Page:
Today may be one of the greatest moments of Barack Obama’s presidency, a rare moment when he can offer his personal gratitude for all he has received and all he has (so far) accomplished. It was a true moment of authenticity for him, not only as an African-American but also as a community organizer. He may not be the preacher MLK was, but by his very being, he preached a powerful sermon at the Lincoln Memorial in 2013.

Wednesday, August 21, 2013

The View from Limestone

The cry of a loon across the moonlit lake. A cloudburst that sends the workers scurrying to cover lumber with tarps. Fields of fragrant potatoes. Harsh sun on our backs as we paint the boards covering the underside of a trailer. Fresh blueberries for breakfast, lunch and dinner. 

These are some of this year’s sights and sounds for the eleven adults and teens working in Northern Maine on the Tikkun Olam Family Work Project. With so many of our regulars heading off to college this week, our workforce is diminished in size, but not in spirit. Each one of us has been to Limestone before and we can all handle power tools.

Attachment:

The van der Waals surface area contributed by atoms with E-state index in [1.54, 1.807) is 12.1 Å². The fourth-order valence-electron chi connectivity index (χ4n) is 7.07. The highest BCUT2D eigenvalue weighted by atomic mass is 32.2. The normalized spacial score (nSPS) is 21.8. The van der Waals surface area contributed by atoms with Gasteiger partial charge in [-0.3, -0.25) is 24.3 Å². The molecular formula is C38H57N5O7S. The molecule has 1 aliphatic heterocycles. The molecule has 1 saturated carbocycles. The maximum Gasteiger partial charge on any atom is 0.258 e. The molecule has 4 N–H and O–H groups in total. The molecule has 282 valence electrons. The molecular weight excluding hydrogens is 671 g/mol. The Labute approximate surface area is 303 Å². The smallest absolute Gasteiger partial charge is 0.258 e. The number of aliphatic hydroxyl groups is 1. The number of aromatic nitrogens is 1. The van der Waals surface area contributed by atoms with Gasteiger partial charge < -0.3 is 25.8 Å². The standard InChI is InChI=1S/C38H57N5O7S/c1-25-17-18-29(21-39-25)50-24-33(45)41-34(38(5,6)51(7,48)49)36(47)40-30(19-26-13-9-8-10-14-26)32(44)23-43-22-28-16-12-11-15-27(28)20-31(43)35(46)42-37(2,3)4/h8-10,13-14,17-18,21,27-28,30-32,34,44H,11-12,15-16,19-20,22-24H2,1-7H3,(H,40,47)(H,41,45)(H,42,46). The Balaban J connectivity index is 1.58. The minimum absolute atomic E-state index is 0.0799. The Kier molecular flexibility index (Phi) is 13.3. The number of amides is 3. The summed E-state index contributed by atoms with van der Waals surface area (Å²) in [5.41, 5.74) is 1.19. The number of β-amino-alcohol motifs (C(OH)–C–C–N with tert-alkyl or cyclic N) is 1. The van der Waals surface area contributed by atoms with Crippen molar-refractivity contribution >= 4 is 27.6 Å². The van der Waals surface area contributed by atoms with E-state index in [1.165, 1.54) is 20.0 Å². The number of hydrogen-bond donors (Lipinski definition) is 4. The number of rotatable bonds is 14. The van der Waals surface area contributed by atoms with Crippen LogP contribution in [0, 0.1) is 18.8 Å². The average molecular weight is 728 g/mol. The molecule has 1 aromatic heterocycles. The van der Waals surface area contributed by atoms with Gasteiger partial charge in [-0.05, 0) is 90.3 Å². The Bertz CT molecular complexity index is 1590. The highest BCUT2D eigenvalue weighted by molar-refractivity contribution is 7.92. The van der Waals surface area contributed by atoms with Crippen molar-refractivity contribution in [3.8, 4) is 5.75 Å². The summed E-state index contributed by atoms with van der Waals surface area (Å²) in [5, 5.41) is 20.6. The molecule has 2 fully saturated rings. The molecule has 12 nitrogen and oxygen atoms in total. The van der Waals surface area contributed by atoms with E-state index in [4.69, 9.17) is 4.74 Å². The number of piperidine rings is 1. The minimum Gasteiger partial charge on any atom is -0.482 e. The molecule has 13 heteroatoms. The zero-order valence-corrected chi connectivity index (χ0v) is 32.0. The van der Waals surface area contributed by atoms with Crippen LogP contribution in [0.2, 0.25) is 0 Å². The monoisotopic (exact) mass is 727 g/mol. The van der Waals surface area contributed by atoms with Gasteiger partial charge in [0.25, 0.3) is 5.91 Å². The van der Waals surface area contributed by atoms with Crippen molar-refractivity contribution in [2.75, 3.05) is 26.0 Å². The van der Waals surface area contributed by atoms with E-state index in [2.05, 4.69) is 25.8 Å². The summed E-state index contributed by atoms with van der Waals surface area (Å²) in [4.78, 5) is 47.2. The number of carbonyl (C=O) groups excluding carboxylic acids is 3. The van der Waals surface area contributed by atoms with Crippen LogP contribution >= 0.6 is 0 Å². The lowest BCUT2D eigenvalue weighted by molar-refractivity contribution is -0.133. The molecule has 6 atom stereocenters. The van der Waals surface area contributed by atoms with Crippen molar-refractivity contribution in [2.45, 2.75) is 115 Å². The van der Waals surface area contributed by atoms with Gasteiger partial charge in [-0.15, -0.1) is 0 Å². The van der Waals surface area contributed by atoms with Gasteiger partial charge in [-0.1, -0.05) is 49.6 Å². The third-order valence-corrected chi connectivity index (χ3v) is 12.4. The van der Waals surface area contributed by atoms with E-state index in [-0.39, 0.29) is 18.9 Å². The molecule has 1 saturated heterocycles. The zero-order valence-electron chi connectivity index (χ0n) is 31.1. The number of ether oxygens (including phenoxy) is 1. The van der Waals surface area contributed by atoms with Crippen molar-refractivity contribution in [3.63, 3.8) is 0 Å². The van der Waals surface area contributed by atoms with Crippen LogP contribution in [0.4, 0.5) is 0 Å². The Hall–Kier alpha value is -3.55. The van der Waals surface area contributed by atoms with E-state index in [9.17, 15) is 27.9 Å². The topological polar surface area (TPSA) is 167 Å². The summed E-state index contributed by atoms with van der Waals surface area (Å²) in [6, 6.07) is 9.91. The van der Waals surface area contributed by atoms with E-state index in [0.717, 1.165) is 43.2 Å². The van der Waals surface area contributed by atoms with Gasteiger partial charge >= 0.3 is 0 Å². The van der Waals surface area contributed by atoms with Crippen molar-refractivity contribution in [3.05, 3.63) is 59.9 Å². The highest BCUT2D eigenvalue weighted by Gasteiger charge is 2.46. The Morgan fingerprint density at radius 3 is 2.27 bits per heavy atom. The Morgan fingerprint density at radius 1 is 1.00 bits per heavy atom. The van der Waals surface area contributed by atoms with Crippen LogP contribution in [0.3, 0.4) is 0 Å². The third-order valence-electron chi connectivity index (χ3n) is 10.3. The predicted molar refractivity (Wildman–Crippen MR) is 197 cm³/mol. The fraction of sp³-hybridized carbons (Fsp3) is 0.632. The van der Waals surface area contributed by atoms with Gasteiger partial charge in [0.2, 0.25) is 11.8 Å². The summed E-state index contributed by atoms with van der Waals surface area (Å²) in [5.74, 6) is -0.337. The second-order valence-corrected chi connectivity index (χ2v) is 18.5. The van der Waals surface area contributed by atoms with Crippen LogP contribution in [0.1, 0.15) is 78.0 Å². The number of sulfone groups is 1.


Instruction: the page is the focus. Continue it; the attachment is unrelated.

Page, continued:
As usual, we are adding insulation to homes where the wind whips around the underside and leaves no trace of heat within. We are also doing a little carpentry:  adding rails to a deck, rebuilding a stoop, installing a new door.

Each year we learn a little more about Limestone, Northern Maine, and what life is like in a community that has not thrived for many years. We also realized that, despite our best efforts and the strength and grace of the community here, we cannot repair more than our limited corner of the world.